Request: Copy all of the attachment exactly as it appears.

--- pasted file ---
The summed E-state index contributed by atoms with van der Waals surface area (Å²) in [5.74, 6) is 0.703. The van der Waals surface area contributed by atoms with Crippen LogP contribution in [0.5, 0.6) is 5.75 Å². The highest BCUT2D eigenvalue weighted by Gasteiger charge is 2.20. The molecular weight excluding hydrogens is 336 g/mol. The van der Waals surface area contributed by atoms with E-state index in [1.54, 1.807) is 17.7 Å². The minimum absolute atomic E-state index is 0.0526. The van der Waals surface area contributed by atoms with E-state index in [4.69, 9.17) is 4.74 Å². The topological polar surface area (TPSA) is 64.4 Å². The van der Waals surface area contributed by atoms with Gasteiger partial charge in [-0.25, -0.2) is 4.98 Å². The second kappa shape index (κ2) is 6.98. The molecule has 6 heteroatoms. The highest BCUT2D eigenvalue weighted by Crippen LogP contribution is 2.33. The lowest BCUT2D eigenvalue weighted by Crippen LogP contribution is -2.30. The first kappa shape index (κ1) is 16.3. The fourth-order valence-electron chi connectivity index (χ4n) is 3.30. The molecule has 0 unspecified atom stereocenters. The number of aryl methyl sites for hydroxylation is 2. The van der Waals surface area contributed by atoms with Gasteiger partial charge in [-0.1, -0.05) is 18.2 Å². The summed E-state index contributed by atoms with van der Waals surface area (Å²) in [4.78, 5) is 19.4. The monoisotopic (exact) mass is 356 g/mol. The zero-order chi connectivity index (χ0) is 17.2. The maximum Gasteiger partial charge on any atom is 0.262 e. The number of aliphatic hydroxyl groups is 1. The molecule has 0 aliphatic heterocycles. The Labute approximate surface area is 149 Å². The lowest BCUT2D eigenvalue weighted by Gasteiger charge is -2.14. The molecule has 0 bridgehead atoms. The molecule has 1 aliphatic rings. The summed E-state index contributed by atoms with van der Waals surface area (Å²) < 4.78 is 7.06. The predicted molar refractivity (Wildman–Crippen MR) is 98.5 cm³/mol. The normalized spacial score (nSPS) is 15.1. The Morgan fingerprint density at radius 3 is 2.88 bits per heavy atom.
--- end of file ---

The summed E-state index contributed by atoms with van der Waals surface area (Å²) in [5.74, 6) is 0.703. The van der Waals surface area contributed by atoms with Crippen LogP contribution in [0.5, 0.6) is 5.75 Å². The highest BCUT2D eigenvalue weighted by Gasteiger charge is 2.20. The molecular weight excluding hydrogens is 336 g/mol. The van der Waals surface area contributed by atoms with E-state index in [1.54, 1.807) is 17.7 Å². The minimum absolute atomic E-state index is 0.0526. The van der Waals surface area contributed by atoms with E-state index in [4.69, 9.17) is 4.74 Å². The topological polar surface area (TPSA) is 64.4 Å². The van der Waals surface area contributed by atoms with Gasteiger partial charge in [-0.25, -0.2) is 4.98 Å². The second kappa shape index (κ2) is 6.98. The molecule has 6 heteroatoms. The highest BCUT2D eigenvalue weighted by Crippen LogP contribution is 2.33. The lowest BCUT2D eigenvalue weighted by Crippen LogP contribution is -2.30. The first kappa shape index (κ1) is 16.3. The fourth-order valence-electron chi connectivity index (χ4n) is 3.30. The molecule has 0 unspecified atom stereocenters. The number of aryl methyl sites for hydroxylation is 2. The van der Waals surface area contributed by atoms with Gasteiger partial charge in [-0.1, -0.05) is 18.2 Å². The summed E-state index contributed by atoms with van der Waals surface area (Å²) in [4.78, 5) is 19.4. The monoisotopic (exact) mass is 356 g/mol. The zero-order chi connectivity index (χ0) is 17.2. The maximum Gasteiger partial charge on any atom is 0.262 e. The number of aliphatic hydroxyl groups is 1. The molecule has 0 aliphatic heterocycles. The Labute approximate surface area is 149 Å². The lowest BCUT2D eigenvalue weighted by Gasteiger charge is -2.14. The molecule has 0 bridgehead atoms. The molecule has 1 aliphatic rings. The summed E-state index contributed by atoms with van der Waals surface area (Å²) < 4.78 is 7.06. The predicted molar refractivity (Wildman–Crippen MR) is 98.5 cm³/mol. The normalized spacial score (nSPS) is 15.1. The Morgan fingerprint density at radius 3 is 2.88 bits per heavy atom.